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Blog, Lao PDR

eDNA Sampling

It’s surprisingly difficult to find some of the world’s biggest fish. Despite their behemoth size, many of the largest freshwater fish species are critically endangered, meaning there are few of them left to find. Such is the case of the Mekong Giant Catfish (Pangasianodon gigas), the world’s largest freshwater fish, which can grow up to nearly 10 feet long and weigh 650 pounds. Trying to track down this elusive giant in an expansive setting like the Mekong River Basin is a daunting task, coupled with the fact that many traditional fish sampling methods, such as using nets or electrofishing, could injure or kill these rare fish. That’s where environmental DNA (eDNA) techniques can come to the rescue. Methods using eDNA can detect trace amounts of genetic material that a fish or other animal leaves behind in the river, whether from skin cells, mucus, urine, or other sources. A team of researchers from the French laboratory SPYGEN, Griffith University in Australia, and the World Wide Fund for Nature (WWF) in Laos has successfully demonstrated the use of eDNA for detecting giant catfish in the vast Mekong River (Bellemain 2016). These findings suggest new approaches for the study and conservation of rare aquatic species.

There are many benefits and challenges to using eDNA in freshwater ecosystems. Studying eDNA from water samples is a non-destructive way to sample for many species at once, including very rare species. However, DNA breaks down rapidly in the environment, leaving a short window of opportunity to detect it, and such studies can’t confirm if the species is alive or dead. Still, the approach holds appeal for settings where finding a rare fish is like searching for a needle in a hay stack. To test for eDNA, water samples are collected, filtered, and probed with special genetic tools called primers that latch on to and amplify DNA from a particular species of interest. The study of giant catfish in the Mekong is the first to apply eDNA tools to detect a single species of interest in a large and diverse tropical river that is filled with hundreds of other fish species.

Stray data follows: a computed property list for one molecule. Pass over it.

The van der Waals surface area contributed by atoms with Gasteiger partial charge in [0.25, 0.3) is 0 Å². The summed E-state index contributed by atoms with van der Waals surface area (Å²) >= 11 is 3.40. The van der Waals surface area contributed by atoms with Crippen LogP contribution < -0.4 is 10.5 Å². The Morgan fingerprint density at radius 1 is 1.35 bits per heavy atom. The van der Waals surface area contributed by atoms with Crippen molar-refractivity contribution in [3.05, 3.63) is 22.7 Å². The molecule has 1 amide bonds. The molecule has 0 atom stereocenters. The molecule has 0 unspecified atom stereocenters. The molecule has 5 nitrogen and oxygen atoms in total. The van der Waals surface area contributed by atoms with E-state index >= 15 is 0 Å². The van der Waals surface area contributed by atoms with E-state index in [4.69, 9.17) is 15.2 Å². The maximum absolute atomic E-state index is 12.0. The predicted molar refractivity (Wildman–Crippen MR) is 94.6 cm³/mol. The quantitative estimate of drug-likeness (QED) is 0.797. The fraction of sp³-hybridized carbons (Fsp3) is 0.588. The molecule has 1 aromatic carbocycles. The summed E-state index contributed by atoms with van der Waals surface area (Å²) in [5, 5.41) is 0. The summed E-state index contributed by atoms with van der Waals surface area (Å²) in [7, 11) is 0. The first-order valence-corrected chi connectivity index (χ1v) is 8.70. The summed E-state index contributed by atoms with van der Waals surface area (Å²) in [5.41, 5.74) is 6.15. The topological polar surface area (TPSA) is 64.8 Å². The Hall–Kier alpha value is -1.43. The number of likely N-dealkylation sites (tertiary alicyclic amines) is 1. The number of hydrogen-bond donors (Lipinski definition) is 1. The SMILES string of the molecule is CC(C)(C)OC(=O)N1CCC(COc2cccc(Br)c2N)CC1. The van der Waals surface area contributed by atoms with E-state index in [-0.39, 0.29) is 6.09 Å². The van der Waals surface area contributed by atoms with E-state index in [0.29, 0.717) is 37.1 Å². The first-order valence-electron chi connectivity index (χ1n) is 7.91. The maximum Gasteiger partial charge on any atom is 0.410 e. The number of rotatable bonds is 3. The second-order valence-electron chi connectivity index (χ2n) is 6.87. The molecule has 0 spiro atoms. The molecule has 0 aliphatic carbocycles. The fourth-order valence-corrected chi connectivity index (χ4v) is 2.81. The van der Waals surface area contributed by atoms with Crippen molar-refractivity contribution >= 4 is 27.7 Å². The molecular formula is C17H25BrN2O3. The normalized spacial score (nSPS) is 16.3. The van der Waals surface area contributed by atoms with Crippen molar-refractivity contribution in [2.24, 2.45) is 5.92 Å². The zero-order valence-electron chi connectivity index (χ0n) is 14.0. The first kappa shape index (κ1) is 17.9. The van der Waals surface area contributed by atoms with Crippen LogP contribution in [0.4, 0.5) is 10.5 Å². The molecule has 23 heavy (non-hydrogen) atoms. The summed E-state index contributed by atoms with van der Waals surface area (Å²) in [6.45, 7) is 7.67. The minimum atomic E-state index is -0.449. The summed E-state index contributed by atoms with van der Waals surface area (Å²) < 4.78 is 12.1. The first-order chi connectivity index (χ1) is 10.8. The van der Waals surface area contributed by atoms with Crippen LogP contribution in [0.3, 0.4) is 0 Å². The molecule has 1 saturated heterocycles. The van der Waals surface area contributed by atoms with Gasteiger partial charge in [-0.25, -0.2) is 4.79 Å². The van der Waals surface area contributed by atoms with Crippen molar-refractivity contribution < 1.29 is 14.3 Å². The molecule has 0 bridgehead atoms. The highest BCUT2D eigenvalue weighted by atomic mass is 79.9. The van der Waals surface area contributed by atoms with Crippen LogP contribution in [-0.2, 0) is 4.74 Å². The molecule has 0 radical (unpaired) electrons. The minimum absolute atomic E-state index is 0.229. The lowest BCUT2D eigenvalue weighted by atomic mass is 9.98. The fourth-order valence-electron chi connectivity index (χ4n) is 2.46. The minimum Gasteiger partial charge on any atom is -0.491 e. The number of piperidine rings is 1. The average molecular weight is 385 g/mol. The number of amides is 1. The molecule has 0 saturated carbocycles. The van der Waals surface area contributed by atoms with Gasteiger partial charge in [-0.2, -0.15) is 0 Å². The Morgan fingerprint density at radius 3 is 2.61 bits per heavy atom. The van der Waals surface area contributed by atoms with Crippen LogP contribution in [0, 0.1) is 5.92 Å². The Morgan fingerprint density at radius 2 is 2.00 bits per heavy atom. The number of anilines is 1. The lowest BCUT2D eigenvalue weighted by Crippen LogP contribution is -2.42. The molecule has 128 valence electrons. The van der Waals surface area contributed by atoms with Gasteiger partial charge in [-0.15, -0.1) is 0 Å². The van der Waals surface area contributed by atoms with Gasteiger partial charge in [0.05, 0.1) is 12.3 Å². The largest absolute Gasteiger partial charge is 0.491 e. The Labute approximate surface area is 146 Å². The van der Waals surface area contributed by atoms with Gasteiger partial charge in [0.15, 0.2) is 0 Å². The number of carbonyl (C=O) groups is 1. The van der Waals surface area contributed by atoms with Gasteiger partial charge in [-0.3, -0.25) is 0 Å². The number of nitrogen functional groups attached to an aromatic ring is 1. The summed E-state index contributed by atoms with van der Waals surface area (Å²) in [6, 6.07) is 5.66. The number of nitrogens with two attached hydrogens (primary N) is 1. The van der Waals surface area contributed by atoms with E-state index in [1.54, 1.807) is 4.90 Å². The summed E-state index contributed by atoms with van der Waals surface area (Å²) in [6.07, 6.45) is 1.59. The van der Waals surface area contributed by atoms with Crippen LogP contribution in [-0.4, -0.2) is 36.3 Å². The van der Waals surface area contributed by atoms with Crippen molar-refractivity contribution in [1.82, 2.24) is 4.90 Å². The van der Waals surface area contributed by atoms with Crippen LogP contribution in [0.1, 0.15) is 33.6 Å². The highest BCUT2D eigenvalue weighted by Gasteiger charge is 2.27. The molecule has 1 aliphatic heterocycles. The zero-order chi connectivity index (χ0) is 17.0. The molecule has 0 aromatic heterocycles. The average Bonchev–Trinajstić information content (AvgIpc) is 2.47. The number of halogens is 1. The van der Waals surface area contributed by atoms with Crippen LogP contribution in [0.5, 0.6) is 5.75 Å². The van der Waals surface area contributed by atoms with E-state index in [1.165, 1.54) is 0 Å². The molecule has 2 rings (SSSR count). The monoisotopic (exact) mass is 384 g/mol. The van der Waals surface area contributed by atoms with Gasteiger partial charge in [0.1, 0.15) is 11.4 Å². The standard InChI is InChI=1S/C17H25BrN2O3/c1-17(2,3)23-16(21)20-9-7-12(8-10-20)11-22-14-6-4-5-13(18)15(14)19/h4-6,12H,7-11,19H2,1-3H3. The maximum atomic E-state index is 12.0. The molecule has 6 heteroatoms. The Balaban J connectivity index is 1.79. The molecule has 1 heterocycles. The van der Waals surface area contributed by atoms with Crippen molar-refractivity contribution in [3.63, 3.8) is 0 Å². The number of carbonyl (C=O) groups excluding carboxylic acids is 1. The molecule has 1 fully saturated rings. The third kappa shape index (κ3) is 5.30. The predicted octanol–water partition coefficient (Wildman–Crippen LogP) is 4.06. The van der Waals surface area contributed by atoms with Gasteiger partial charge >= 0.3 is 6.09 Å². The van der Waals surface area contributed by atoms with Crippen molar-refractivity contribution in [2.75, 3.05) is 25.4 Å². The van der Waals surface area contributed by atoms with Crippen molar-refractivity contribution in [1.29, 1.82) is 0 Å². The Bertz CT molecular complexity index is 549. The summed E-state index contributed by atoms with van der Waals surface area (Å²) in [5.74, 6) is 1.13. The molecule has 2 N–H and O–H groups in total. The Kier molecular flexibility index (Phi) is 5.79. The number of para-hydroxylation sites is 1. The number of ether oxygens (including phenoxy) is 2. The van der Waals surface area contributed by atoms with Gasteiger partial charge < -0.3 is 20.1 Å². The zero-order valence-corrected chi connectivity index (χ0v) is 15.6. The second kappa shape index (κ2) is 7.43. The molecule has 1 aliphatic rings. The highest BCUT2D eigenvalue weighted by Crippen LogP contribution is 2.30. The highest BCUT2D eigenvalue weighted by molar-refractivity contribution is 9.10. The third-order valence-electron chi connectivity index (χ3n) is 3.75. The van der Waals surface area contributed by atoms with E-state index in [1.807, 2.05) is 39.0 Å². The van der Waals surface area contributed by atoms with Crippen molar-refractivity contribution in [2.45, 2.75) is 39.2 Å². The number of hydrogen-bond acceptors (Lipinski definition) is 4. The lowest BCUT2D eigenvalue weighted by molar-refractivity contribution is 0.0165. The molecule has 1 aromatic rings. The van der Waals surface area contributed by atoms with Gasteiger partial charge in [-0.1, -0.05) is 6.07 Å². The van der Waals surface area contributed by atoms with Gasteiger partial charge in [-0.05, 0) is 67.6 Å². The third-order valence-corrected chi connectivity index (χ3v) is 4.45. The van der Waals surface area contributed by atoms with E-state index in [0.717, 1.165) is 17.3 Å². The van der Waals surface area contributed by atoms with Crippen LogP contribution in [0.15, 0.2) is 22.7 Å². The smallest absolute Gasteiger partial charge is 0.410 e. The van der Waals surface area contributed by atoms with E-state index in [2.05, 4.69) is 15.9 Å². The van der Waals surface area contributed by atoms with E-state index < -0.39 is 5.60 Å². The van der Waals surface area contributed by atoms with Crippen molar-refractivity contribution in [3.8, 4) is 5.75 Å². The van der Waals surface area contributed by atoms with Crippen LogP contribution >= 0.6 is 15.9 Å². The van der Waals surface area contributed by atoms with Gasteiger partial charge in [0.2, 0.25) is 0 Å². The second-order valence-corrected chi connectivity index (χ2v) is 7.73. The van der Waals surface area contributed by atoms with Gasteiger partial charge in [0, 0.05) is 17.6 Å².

Mekong Catfish Sign

The team validated the eDNA technique at a reservoir in Thailand that serves as a hatchery for Mekong giant catfish. Successfully detecting Mekong giant catfish DNA in water where the fish were definitely present helped confirm the tool was sensitive to this species. The team then set out to collect water samples to search for giant catfish along the Lower Mekong River, traveling to six locations in Laos, Thailand, and Cambodia. They chose their sampling locations based on historical catch records of Mekong giant catfish, as well as the ecological knowledge of local fishermen. Mekong giant catfish are known to seek refuge in deep pools in the river during the dry season when the water level is lower. The scientists therefore collected water samples at deep pools during the end of the dry season (April and May). Using a tool called an immersion cylinder that can collect water from specific depths, they sampled at the bottom of the river, in the middle of the water column, and at the water’s surface at each site.

After analyzing their samples in the laboratory, the team documented a single positive detection of giant catfish DNA at one site, on the border between northern Thailand and Laos, in an area that local people believe the fish uses for spawning. The scientists conclude that the scant results highlight the rarity of the species, and the multiple conditions that must be met to obtain a positive eDNA detection. The study authors write that eDNA is a useful tool for conducting baseline biodiversity surveys in rivers, and for identifying key locations that can be more intensively sampled with other methods, or designated as protected areas. The many threats to the survival of the giant catfish underscore the need for innovative approaches to conservation in the Mekong basin, such as this one.

Blog, Cambodia, Project Spotlight

Kids holding fish along river bank in cambodia

The Mekong River sustains life for millions of people and is remarkable for the diversity of its wildlife; however, the river is also threatened by the rising pace of development and faces many complex challenges. These challenges have inspired a group of experts to come together through a new initiative called Wonders of the Mekong, which seeks to understand and communicate the value of the Mekong River.